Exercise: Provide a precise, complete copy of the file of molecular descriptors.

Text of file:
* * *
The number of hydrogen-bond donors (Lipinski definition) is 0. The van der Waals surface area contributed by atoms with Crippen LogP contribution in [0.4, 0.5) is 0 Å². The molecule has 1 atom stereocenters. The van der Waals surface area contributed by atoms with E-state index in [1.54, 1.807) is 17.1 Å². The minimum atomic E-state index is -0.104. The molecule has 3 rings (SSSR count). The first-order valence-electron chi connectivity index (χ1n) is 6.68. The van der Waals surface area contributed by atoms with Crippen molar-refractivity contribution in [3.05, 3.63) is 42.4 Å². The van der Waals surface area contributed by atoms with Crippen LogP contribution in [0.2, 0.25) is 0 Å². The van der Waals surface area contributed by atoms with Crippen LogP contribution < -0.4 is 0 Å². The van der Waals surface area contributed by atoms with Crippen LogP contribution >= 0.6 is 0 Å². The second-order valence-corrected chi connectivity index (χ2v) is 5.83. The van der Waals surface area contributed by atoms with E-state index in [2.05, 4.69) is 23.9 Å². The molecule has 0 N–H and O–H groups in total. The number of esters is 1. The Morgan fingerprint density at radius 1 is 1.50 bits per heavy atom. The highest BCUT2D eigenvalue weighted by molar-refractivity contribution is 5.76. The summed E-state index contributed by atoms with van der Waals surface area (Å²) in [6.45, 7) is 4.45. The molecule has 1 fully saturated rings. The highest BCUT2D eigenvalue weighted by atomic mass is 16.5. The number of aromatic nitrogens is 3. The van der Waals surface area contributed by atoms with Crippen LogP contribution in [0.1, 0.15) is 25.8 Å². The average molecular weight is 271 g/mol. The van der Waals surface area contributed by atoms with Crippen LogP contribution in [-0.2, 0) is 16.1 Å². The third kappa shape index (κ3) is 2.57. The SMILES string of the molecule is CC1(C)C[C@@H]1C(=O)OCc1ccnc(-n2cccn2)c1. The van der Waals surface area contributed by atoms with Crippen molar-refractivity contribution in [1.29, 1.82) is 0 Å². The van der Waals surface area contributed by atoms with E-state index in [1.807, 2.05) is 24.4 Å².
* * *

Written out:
The number of hydrogen-bond donors (Lipinski definition) is 0. The van der Waals surface area contributed by atoms with Crippen LogP contribution in [0.4, 0.5) is 0 Å². The molecule has 1 atom stereocenters. The van der Waals surface area contributed by atoms with E-state index in [1.54, 1.807) is 17.1 Å². The minimum atomic E-state index is -0.104. The molecule has 3 rings (SSSR count). The first-order valence-electron chi connectivity index (χ1n) is 6.68. The van der Waals surface area contributed by atoms with Crippen molar-refractivity contribution in [3.05, 3.63) is 42.4 Å². The van der Waals surface area contributed by atoms with Crippen LogP contribution in [0.2, 0.25) is 0 Å². The van der Waals surface area contributed by atoms with Crippen LogP contribution < -0.4 is 0 Å². The van der Waals surface area contributed by atoms with Crippen LogP contribution >= 0.6 is 0 Å². The second-order valence-corrected chi connectivity index (χ2v) is 5.83. The van der Waals surface area contributed by atoms with E-state index in [2.05, 4.69) is 23.9 Å². The molecule has 0 N–H and O–H groups in total. The number of esters is 1. The Morgan fingerprint density at radius 1 is 1.50 bits per heavy atom. The highest BCUT2D eigenvalue weighted by molar-refractivity contribution is 5.76. The summed E-state index contributed by atoms with van der Waals surface area (Å²) in [6.45, 7) is 4.45. The molecule has 1 fully saturated rings. The highest BCUT2D eigenvalue weighted by atomic mass is 16.5. The number of aromatic nitrogens is 3. The van der Waals surface area contributed by atoms with Crippen LogP contribution in [0.1, 0.15) is 25.8 Å². The average molecular weight is 271 g/mol. The van der Waals surface area contributed by atoms with Crippen LogP contribution in [-0.2, 0) is 16.1 Å². The third kappa shape index (κ3) is 2.57. The SMILES string of the molecule is CC1(C)C[C@@H]1C(=O)OCc1ccnc(-n2cccn2)c1. The van der Waals surface area contributed by atoms with Crippen molar-refractivity contribution in [1.29, 1.82) is 0 Å². The van der Waals surface area contributed by atoms with E-state index in [1.807, 2.05) is 24.4 Å².